Well, nobody could accuse the Chancellor of setting the world alight. But perhaps we should at least be grateful that most of us haven’t had our fingers burned with this budget, anyway.

The good news for aspirational young house owners – and their parents, who as part of the Bank of Mum and Dad now form part of the ninth biggest mortgage lender in the UK – is that stamp duty on houses costing up to £300,000 is being abolished for first time buyers with immediate effect. And buyers in high cost areas, such as London and Oxford, won’t pay stamp duty on the first £300,000 of a purchase up to half a million pounds. So as of today, future first time buyers could redirect up to £5,000 towards a deposit instead of to the taxman.

And to some extent, we’re all winners. Personal allowances will rise by £350 to £11,850 in April 2018, and the higher rate threshold will go up to £46,350 – an increase of £1,350 per annum. The national living wage will rise by 33p per hour to £7.83 – good news for lower paid workers, though a pressure on employers who may not be able to pass the 4.4 per cent wage increase on to customers – and enabling timely access to Universal Credit makes absolute sense.

Rumours of a dramatic fall in the VAT threshold were rife pre-budget, but for the next two years it will be held at the current £85,000. For small businesses such as domestic builders whose customers have to meet the cost of VAT themselves, rather than reclaiming it, this will be a huge relief, as crossing that threshold tends to make them far less competitive. However, it felt like a holding position – the Chancellor warned of consultation on whether the  system can be redesigned, a phrase that usually ends up with no winners apart from the Chancellor.

Business rates are, of course, a bugbear and by switching from using the Retail Price Index (RPI) measurement of inflation to the Consumer Price Index (CPI) by April 2018  – two years earlier than originally planned – he will reduce an unpopular fixed cost to businesses to some extent.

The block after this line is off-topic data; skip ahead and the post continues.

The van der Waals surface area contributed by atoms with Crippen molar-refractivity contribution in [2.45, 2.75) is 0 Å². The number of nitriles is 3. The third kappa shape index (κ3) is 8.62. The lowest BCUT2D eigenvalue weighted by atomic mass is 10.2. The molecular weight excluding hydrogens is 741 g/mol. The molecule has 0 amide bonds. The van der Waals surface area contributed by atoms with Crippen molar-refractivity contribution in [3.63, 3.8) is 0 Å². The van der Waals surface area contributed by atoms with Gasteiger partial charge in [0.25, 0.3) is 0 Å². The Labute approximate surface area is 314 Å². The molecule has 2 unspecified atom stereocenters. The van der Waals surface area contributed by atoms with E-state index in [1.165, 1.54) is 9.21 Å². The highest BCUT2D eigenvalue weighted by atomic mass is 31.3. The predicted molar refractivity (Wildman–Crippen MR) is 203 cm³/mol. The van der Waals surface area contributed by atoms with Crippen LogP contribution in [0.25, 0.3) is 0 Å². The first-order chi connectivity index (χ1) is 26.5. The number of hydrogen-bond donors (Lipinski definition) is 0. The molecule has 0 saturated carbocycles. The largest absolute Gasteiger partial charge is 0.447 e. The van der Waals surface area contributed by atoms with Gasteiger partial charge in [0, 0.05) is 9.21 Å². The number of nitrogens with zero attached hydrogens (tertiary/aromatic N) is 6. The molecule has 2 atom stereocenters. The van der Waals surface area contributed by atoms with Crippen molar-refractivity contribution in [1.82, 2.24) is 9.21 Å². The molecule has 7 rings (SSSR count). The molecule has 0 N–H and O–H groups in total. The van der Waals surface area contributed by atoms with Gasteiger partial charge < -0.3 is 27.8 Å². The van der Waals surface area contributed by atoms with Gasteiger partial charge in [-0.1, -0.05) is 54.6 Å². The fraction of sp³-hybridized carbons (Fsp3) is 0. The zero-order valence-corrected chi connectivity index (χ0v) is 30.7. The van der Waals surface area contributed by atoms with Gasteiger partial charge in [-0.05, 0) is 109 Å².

One announcement that is of particular interest is about digital economy royalties that relate to UK sales but paid to low-tax jurisdictions – the so called Google or Amazon tax. It’s more of a statement of intent to make them subject to income tax – this step will only rise around £200m a year – but it signals a new direction in a ramped-up tax avoidance clampdown.

So, what now? It was a bit of a something and nothing budget, perhaps driven more by politics than economics. Well, if you’re a smoker, there’s never been a better time to kick the habit, as you’ll see a 28 pence rise on your pack of 20s, though you can comfort yourself with a glass of wine – duty on most alcohol won’t rise.

And if the budget and the weather are both too dreary for words, consider booking a short holiday – but don’t splash out too much. Short-haul air passenger duty rates are being frozen – as are long-haul rates for economy passengers. It might be a comfort to know that the people ahead of you who turn left in the plane have stumped up the difference instead.

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